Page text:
Gas prices keep getting pumped up. Is there an end in sight?

Florida paying highest average price since June 2018

Prices at the pump have been more painful for drivers in 2021. (Steven Senne, Copyright 2021The Associated Press. All rights reserved)

FORT LAUDERDALE, Fla. – Florida gas prices jumped another 15 cents per gallon over the past week, and experts predict that yet another hike could be coming this week.

Floridians were paying an average of $2.87 for a gallon of regular unleaded gasoline Monday morning, the highest since June 2018 according to the American Automobile Association.

“Global and domestic supply and demand continues to be the story behind rising prices at the pump,” said Mark Jenkins, a spokesman for AAA. “Although gas prices normally increase in the spring, the price hike is especially pronounced this year, as global crude supplies tighten and domestic refinery issues lead to reduced gasoline supplies.

“Unfortunately, the pain at the pump may get a little worse before it gets better. Gasoline futures and wholesale prices rose another 10 cents late last week. The increase is said to be based on optimism that gasoline demand will continue to grow. It’s possible that increase could cause gas prices to rise again this week, dragging the state average even closer to $3 a gallon.”

Florida’s average price has gone up 67 cents per gallon since beginning the year at $2.20. The main driver of that increase, Jenkins says, has been the price of crude oil, which increased nearly 40% since Jan. 1.

The national average price per gallon on Monday morning was $2.86.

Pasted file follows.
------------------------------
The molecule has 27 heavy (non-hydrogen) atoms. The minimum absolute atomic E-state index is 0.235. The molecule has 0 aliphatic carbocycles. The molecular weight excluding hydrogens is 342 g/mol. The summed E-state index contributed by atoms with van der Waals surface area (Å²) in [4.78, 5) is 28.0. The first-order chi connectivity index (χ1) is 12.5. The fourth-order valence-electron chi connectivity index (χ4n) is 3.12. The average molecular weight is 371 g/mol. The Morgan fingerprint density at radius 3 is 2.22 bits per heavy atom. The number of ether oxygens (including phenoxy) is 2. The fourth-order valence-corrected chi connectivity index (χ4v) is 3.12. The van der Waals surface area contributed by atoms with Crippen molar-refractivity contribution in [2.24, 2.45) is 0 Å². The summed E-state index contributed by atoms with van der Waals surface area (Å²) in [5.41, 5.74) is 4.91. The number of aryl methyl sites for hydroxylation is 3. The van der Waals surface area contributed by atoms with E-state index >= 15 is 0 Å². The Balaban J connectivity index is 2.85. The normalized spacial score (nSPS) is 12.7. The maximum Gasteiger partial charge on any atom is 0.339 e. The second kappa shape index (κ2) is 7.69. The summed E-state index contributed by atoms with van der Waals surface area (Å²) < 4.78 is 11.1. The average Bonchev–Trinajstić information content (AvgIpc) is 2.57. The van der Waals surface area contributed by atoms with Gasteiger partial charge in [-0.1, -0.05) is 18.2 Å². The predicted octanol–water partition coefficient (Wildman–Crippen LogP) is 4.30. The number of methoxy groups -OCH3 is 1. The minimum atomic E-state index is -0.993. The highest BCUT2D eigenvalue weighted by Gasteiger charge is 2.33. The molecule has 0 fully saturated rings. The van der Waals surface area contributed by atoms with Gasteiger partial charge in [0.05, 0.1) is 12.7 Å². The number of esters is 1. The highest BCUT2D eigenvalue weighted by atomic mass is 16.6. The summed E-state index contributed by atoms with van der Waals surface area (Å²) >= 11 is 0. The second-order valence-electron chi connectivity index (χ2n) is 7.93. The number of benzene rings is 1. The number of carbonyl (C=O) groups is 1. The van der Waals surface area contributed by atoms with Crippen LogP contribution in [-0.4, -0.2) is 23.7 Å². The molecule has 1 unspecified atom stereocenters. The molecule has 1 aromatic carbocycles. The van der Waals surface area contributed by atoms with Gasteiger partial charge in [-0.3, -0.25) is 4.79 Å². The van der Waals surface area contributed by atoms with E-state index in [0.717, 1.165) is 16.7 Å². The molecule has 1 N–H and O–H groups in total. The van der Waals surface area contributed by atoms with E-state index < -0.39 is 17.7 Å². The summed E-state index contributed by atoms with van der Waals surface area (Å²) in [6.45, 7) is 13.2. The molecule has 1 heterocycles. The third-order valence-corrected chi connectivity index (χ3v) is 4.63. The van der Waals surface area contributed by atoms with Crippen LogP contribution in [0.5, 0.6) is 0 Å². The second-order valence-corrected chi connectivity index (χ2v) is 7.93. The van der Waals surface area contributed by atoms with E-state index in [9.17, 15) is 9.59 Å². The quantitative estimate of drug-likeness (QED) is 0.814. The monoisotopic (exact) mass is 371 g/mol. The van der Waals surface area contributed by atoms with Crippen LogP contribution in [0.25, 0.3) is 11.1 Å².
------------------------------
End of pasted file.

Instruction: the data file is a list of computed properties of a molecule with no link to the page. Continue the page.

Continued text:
South Florida’s gas prices are higher than the state and national averages. According to AAA, on Monday morning the average cost was:

  • $2.917 in Miami-Dade County
  • $2.899 in Broward County
  • $2.969 in Monroe County
  • $2.972 in Palm Beach County

For more info on Florida gas prices, click here

AAA released the following breakdown of factors contributing to rising gas prices this year:

  • Tightening global crude oil supplies. OPEC+ and other countries reduced production during the past year to soak up the glut that was left by the pandemic. OPEC+ recently announced plans to extend production cuts beyond April.
  • Tightening domestic gasoline supplies. Gasoline supplies dropped 10% in the past two weeks, following the mid-February arctic blast that caused power outages to refineries in Texas and other states. U.S. refinery operations dropped 32%, according to the EIA. Although refineries are working to ramp up operations, they’re still down 17%.
  • Rising demand. Gasoline demand climbed 20% in the past two weeks, according to data from the EIA. That figure remains 15% below pre-pandemic levels.
  • Market optimism. Investors have become extremely optimistic about the long-term future of gasoline demand. The belief is that as vaccinations become more widespread, Americans will be more confident about a return to normal driving and travel habits. Struggling supplies is an added incentive for buyers.